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High PH in my Pond

Posted by mondotomhead Sturbridge, MA (My Page) on
Tue, Aug 31, 10 at 19:33

Help! I just tested the pond water and the PH (on my chart) is very dark blue or in the 9's. Nitrates levels are perfect. Amonia levels are perfect. I've had an algae bloom and have been working on removing this for 2 weeks using quilt batting and rinsing it off every night. Its still murky. I have a bio filter and waterfall filter with mats in both places. I did a small water change last week. Approx 3000 gallons with 30 - 4" goldfish and frogs. The fish do not appear to be stressed. Alot of hyachinths covering about 1/3 of the pond along with lilies. HOW DO I FIX THIS! (forgive me if I don't look at this right away as they block these sites at work and I'm gone 14 hrs a day)

thanks, Jeannie


Follow-Up Postings:

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RE: High PH in my Pond

  • Posted by drh1 z4 VT (My Page) on
    Tue, Aug 31, 10 at 23:12

Just for the heck of it check your pH early in the morning. You didn't say but I suspect you're checking the pH late in the afternoon/early evening. Here's what I THINK may be happening: the algae in your pond are knocking the pH around. During the daylight hours the algae consumes all the carbon dioxide it can ... this drives the pH up (I've seen ponds where the pH has hit as high as 9.5 during the afternoon). But at night - no sunlight - the algae are net producers of carbon dioxide along with whatever the fish, microbes and everybody else in the pond is doing ... this causes the pH to drop maybe as low as 7-7.5 or so, maybe even a bit lower. IF this is the case then there are several things you need to do: a.) check your alkalinity. Adjust it with baking soda until it is at least 80 mg/L or higher. b.) continue to work on getting your algae under control - more on this later. On the otherhand if your pH is very high morning AND night then you may have other issues. Let us know what your morning and evening pH readings are as well as the alkalinity. Also, are you using pH strips or are you using some other method for testing for pH? (The strips can give erroneous readings).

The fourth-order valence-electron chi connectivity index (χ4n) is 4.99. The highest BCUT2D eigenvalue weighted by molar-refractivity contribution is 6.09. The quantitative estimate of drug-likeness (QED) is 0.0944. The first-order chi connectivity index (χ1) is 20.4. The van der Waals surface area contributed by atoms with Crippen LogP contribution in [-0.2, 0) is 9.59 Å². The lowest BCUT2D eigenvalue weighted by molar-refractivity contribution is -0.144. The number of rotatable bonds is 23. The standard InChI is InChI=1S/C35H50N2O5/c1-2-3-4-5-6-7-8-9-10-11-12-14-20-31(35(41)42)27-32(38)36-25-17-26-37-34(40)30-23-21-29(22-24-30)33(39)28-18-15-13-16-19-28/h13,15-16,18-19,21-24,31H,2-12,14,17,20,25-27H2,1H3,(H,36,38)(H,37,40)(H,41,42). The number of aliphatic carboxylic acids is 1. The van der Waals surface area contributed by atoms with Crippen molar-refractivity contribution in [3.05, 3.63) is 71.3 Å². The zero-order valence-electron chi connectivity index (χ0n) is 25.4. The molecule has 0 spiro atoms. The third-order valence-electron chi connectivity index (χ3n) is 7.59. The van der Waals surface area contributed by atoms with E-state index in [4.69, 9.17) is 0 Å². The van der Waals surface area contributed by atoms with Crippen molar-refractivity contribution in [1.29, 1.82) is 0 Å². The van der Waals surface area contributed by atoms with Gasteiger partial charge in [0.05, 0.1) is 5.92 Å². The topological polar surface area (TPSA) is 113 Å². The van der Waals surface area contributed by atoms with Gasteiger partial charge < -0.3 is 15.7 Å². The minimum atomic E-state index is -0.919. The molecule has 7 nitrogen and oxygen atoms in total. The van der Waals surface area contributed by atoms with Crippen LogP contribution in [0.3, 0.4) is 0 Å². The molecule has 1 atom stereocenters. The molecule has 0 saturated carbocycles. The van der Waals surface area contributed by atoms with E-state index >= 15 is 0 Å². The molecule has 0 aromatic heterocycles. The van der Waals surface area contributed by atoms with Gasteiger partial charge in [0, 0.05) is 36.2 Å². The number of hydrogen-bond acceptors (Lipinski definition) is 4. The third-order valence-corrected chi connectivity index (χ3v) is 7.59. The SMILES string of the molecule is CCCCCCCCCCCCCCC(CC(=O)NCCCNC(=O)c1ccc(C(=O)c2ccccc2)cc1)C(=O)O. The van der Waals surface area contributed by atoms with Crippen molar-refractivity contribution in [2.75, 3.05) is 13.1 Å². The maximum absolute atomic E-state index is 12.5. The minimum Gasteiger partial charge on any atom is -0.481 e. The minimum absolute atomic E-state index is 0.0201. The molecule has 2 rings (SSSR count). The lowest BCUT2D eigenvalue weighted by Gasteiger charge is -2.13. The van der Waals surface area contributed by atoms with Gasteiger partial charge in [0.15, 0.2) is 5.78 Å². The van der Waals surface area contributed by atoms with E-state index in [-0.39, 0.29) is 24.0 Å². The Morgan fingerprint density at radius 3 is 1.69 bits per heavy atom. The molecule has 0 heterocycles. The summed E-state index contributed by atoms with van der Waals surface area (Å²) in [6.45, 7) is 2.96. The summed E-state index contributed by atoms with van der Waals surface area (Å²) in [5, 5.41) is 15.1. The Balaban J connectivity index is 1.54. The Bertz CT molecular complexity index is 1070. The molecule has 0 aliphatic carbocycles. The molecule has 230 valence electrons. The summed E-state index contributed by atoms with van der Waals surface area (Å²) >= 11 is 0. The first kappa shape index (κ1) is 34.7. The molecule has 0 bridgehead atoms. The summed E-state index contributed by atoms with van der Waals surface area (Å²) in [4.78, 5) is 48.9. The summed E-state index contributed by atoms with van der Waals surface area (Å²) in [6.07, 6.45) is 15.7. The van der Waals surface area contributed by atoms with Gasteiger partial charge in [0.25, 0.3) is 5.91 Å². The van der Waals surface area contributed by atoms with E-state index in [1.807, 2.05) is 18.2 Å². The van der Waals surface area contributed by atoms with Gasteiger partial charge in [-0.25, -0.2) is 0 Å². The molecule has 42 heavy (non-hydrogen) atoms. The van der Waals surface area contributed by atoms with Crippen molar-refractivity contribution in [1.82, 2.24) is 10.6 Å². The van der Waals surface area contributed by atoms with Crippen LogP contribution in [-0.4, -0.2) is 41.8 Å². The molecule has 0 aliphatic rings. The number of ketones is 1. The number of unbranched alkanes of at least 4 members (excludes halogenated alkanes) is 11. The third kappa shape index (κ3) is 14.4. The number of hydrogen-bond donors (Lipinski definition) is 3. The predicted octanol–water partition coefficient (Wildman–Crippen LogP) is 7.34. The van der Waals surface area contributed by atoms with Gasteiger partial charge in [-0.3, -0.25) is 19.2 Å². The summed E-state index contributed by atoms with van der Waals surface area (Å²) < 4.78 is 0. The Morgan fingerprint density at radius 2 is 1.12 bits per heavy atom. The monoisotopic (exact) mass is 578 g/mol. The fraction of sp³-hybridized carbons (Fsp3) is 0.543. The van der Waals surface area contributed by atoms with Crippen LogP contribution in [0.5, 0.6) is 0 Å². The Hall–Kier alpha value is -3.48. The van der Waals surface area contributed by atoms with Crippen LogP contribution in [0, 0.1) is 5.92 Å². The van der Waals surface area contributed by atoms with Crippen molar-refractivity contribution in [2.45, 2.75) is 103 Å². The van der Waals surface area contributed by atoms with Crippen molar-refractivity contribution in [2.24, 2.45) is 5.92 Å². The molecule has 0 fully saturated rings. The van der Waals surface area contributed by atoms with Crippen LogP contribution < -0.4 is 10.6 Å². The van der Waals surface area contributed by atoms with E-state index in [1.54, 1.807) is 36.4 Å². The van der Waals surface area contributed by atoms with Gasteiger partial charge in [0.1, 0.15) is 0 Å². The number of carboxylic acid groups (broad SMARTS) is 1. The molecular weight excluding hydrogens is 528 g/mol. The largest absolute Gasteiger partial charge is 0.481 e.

---David


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RE: High PH in my Pond

I have definitely made a mistake by playing hooky from this forum. I had a vague idea that CO2 was acidic, but never realized about algae and the pH swings. Way cool tidbit of practical water chemistry, David.